Best of Egypt: How to Explore 5,000 Years of Egyptian History in Just 7 Days

All of Egypt in just one week?

It seemed like an ambitious plan — maybe too ambitious. But, that’s essentially what Lady Egypt Tours promised us on our recent luxury tour of Egypt.

While our idea of vagabonding doesn’t usually involve organized tours, we knew that Egypt could prove difficult to explore on our own. The desert is vast, Cairo is notoriously chaotic, and frankly, with more than 5,000 years of history to explore, there’s just a lot of ground to cover. We read a lot of Egypt tour reviews — in particular regarding escorted tours in Egypt — and found that Lady Egypt came highly recommended as one of the best Egypt tours companies.

Best Egypt Tours

In total, our entire Egypt trip spanned 16 days. Because we were flying to Africa from Boston, it was important that we had two days on either end to settle in and a couple days of downtime where we would not be traveling, touring, or — doing much of anything really. We spent these last two days by the pool at the aptly named Le Méridien Pyramids Hotel & Spa sipping fruity cocktails and staring at the Pyramids of Giza directly across the street (yes, this job is tough work if you can get it …).

Assuming you have the time, I highly recommend you do the same. Our tour started in Cairo for a whirlwind trip around the city before flying to Aswan (a 90-minute flight south) and working our way back to Cairo for our flight home. Assuming you only have two weeks — including flying and travel days — here’s how you can explore 5,000 years of Egyptian history in just one week.

Day 1: Explore Downtown Cairo

Skyline of Cairo, Egypt (seen from The Citadel)

Skyline of Cairo, Egypt (seen from The Citadel)

Cairo is manic. The streets are chaotic, the traffic at any time of day is at a near standstill, and the air is heavy from the weight of its nearly 9.5 million people. But, it’s arguably Africa’s most vibrant and impressive city (rivaled only by Cape Town).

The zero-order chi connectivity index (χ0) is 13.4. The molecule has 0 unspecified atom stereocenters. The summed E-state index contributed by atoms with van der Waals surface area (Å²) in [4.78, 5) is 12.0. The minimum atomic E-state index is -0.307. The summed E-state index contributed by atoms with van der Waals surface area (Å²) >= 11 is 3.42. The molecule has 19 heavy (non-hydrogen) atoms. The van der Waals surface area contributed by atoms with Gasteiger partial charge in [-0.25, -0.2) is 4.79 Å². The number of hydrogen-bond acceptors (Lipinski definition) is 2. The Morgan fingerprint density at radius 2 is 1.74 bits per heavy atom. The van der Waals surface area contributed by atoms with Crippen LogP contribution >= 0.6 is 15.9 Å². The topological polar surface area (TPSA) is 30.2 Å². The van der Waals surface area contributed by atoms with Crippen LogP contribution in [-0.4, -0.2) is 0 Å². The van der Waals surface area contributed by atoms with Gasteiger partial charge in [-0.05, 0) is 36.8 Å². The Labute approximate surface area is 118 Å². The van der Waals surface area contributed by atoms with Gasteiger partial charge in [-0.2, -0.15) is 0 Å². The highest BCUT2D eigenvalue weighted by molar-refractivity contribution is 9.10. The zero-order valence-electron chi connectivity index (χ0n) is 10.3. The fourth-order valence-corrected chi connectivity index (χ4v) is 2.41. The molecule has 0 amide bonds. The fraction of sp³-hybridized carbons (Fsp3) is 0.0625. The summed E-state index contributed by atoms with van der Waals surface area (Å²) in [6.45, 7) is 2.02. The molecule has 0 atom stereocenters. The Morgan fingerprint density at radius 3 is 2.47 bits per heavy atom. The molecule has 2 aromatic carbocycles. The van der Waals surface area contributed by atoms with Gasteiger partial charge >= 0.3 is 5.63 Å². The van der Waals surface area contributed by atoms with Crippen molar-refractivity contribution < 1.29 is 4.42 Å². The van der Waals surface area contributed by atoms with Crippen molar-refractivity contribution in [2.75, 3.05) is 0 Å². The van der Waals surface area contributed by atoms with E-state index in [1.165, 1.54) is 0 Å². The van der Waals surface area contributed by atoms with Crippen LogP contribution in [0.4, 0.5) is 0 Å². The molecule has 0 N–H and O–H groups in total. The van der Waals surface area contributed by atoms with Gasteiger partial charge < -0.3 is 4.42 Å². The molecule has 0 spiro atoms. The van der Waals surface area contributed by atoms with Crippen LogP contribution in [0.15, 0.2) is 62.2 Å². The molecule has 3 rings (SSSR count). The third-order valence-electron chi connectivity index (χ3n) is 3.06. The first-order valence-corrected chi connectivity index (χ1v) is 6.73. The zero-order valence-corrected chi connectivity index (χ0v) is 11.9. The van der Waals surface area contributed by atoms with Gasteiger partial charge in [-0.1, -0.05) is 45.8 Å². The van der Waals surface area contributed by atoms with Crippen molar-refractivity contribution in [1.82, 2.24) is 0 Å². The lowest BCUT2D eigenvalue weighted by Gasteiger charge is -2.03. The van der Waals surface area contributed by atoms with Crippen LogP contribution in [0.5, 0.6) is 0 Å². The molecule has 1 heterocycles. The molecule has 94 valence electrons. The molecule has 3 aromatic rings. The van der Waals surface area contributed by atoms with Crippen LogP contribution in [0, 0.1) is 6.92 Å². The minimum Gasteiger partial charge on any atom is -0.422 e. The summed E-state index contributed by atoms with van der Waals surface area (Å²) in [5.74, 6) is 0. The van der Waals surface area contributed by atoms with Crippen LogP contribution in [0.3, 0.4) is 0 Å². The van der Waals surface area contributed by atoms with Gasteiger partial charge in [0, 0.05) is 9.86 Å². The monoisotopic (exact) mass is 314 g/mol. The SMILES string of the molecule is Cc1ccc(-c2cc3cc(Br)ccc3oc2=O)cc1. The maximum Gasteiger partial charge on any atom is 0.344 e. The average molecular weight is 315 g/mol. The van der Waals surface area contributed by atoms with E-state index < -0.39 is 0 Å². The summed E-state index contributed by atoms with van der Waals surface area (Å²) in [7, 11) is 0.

The Alabaster Mosque (Mosque of Muhammad Ali) in Cairo, Egypt

The Alabaster Mosque (Mosque of Muhammad Ali) in Cairo, Egypt

By day, hit the Egyptian Museum (a.k.a. Museum of Cairo) which boasts the largest and oldest collection of artifacts in the world. It’s an ideal place to get your bearings regarding the overwhelmingly long timeline of Egyptian history.

From there, head to the Citadel of Cairo and the stunning Alabaster Mosque (a.k.a. The Great Mosque of Muhammad Ali Pasha), in particular. It’s arguably the most historically and culturally significant mosque in all of Egypt.

Khan El-Khalili Bazaar in Cairo, Egypt

Khan El-Khalili Bazaar in Cairo, Egypt

After dark, check out the Khan El-Khalili bazaar — the largest and oldest souk on the continent. Bring plenty of cash and be prepared to haggle like a boss.

Day 2: Onward to Aswan and Abu Simbel

Aside from The Great Pyramids of Giza, Abu Simbel is arguably the most iconic landmark in Egypt. The temples are located some 300 kilometers (roughly 200 miles) outside of Aswan. So, a day trip there involves rising very, very early and a six-hour roundtrip drive into the desert. But, it is plenty worth it.

The temples were constructed in commemoration of Ramesses II tactical victory at the Battle of Kadesh that took place in 1274 BC. Interestingly, the ancient Egyptian architects built the Great Temple in such a way that twice a year (on October 22 and February 22), the sunbeams reach the inner sanctuary and lighten up three out of the four sculptures. The statue of the God of the Underworld Ptah always remains in darkness.